01:29:49   You'd go to the top and if you wanted more tweets, there'd be a button like load more or refresh.

01:29:54   Yeah.

01:29:55   Now it's hard to...

01:29:56   Pull to refresh is so integrated everywhere that it's hard to...

01:30:02   Eviquitous.

01:30:03   That it came from one person's single... One person showed Twitter client named Tweety.

01:30:11   And he's just like, "I'm pulling down, pulling down, and I figure I should do something.

01:30:14   I should do it. You should give me more."

01:30:15   Yeah.

01:30:16   It just pulled down enough and then it just fills in.

01:30:18   Also did the...

01:30:21   Speaking of lost tragedies, did when he did...

01:30:24   I think it was called Tweety for iPad, but...

01:30:27   Yeah.

01:30:27   Or was it...

01:30:28   Yeah.

01:30:28   Did it debut as Twitter?

01:30:29   But he went to Twitter when they acquired Tweety.

01:30:33   That wasn't just, "Oh, we want to hire you and we're going to throw away your work."

01:30:36   Tweety actually, for a while, the Twitter branded app was Tweety and it was awesome.

01:30:41   Yes.

01:30:42   And then it wasn't for...

01:30:43   But the iPad app was arguably the most innovative iPad app I've ever seen.

01:30:52   'Cause it was an iPad app that was...

01:30:54   That Lauren designed with, "What if we didn't just blow up the iPhone interface?

01:31:00   What if I create... What would an interface for Twitter on the iPad look like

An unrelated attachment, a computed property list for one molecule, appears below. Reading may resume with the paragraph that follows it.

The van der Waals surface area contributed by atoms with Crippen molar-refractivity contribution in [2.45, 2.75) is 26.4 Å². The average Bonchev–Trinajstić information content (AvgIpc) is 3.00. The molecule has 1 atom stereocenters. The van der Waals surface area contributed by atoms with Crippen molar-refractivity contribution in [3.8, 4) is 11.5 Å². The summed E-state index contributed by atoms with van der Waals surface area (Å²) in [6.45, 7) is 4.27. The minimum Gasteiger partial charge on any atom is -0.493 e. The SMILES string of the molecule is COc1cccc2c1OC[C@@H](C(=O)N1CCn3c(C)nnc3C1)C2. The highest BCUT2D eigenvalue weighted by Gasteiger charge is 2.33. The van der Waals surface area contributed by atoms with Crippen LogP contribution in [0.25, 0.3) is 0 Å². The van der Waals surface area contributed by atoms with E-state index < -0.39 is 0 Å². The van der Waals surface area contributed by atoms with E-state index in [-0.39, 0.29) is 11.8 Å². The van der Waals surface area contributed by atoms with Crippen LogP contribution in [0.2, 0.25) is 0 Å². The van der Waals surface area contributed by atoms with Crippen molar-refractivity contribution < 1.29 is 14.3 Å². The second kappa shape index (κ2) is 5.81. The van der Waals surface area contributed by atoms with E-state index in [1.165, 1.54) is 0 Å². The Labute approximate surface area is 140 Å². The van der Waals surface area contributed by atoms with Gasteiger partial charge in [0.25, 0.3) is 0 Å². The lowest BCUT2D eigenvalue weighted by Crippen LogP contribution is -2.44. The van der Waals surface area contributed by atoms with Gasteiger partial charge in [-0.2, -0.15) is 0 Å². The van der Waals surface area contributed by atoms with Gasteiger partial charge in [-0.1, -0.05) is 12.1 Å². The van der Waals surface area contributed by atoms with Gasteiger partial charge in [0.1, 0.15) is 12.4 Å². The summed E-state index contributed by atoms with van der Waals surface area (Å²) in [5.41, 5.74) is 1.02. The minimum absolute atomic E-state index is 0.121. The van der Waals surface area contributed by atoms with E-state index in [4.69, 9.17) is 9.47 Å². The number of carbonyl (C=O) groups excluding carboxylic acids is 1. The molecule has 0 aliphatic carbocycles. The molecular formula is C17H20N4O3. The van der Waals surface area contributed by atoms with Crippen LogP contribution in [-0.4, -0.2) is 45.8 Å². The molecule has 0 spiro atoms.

01:31:05   that wouldn't work on the phone? 'Cause you need a 9.7 or bigger screen."

01:31:10   And it was a totally different interface.

01:31:11   And a multi-touch screen.

01:31:13   Like it was true to the hardware.

01:31:14   Right.

01:31:15   Right.

01:31:15   And of course, Twitter threw that away.

01:31:17   Yes.

01:31:18   And everybody sort of forgot about the work and everybody's now back to just making iPad apps that are just...

01:31:23   And then after that, he clowned around doing, what is it, some pet project called Letterpress.

01:31:27   Yeah. Yeah.

01:31:29   Which I only lost several dozen hours to over the years, Letterpress.

01:31:33   But anyway, Lauren did the web production work for the Make Something Wonderful website.

01:31:38   Anyway, it's really great.

01:31:41   I wish that they made the book available for sale.

01:31:44   Same.

01:31:45   I lucked my way.

01:31:46   I John-Groubert-ed my way into a copy, and it is a very, very nice book.

01:31:51   And I say that just in the interest of being honest.

01:31:55   It's not hopefully intended as a humble brag that I got it.

01:31:59   But I wish more people could get it.

01:32:01   I get it that they don't want...

01:32:03   I guess the thinking, I don't know from anybody I love from or Steve Jobs' archive,

01:32:09   why they're not selling it.

01:32:11   I guess at some level, they don't want to monetize what the stewardship they have over Steve Jobs'

01:32:22   private archives, which they've...

01:32:24   Because they did sell the big Johnny, like made and designed in California book.

01:32:29   Yeah, but that was Apple sold that, right?

01:32:32   And Apple is a commercial company.

01:32:33   And so Apple selling...

01:32:34   I don't forget how much did that cost.

01:32:36   What was it like $300?

01:32:37   Depends on what size you got.

01:32:39   The big, the enormous.

01:32:40   Right.